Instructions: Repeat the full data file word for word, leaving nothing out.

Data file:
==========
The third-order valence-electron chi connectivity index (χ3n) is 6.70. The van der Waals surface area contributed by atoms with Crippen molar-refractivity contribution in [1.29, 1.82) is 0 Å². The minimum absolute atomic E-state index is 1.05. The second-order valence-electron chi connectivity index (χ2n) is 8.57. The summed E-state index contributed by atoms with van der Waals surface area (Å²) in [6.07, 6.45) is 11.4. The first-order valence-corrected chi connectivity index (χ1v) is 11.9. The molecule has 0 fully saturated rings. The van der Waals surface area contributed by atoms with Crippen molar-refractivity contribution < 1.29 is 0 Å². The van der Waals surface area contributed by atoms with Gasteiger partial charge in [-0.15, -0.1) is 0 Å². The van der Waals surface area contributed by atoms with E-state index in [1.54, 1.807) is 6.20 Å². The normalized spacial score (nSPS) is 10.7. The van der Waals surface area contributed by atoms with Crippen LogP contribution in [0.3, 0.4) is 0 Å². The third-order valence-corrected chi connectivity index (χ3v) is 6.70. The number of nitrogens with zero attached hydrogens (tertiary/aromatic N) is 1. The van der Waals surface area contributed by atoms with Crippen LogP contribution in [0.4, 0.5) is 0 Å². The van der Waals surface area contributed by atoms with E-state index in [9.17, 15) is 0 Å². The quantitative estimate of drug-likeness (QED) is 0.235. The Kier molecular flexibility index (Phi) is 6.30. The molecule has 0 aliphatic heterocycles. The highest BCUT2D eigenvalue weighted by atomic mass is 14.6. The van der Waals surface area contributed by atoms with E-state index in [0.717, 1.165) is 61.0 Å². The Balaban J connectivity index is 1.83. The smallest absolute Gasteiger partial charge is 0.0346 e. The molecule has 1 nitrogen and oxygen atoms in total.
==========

The third-order valence-electron chi connectivity index (χ3n) is 6.70. The van der Waals surface area contributed by atoms with Crippen molar-refractivity contribution in [1.29, 1.82) is 0 Å². The minimum absolute atomic E-state index is 1.05. The second-order valence-electron chi connectivity index (χ2n) is 8.57. The summed E-state index contributed by atoms with van der Waals surface area (Å²) in [6.07, 6.45) is 11.4. The first-order valence-corrected chi connectivity index (χ1v) is 11.9. The molecule has 0 fully saturated rings. The van der Waals surface area contributed by atoms with Crippen molar-refractivity contribution < 1.29 is 0 Å². The van der Waals surface area contributed by atoms with Gasteiger partial charge in [-0.15, -0.1) is 0 Å². The van der Waals surface area contributed by atoms with E-state index in [1.54, 1.807) is 6.20 Å². The normalized spacial score (nSPS) is 10.7. The van der Waals surface area contributed by atoms with Crippen LogP contribution in [0.3, 0.4) is 0 Å². The third-order valence-corrected chi connectivity index (χ3v) is 6.70. The number of nitrogens with zero attached hydrogens (tertiary/aromatic N) is 1. The van der Waals surface area contributed by atoms with Crippen LogP contribution in [0.4, 0.5) is 0 Å². The van der Waals surface area contributed by atoms with E-state index in [9.17, 15) is 0 Å². The quantitative estimate of drug-likeness (QED) is 0.235. The Kier molecular flexibility index (Phi) is 6.30. The molecule has 0 aliphatic heterocycles. The highest BCUT2D eigenvalue weighted by atomic mass is 14.6. The van der Waals surface area contributed by atoms with E-state index in [0.717, 1.165) is 61.0 Å². The Balaban J connectivity index is 1.83. The smallest absolute Gasteiger partial charge is 0.0346 e. The molecule has 1 nitrogen and oxygen atoms in total.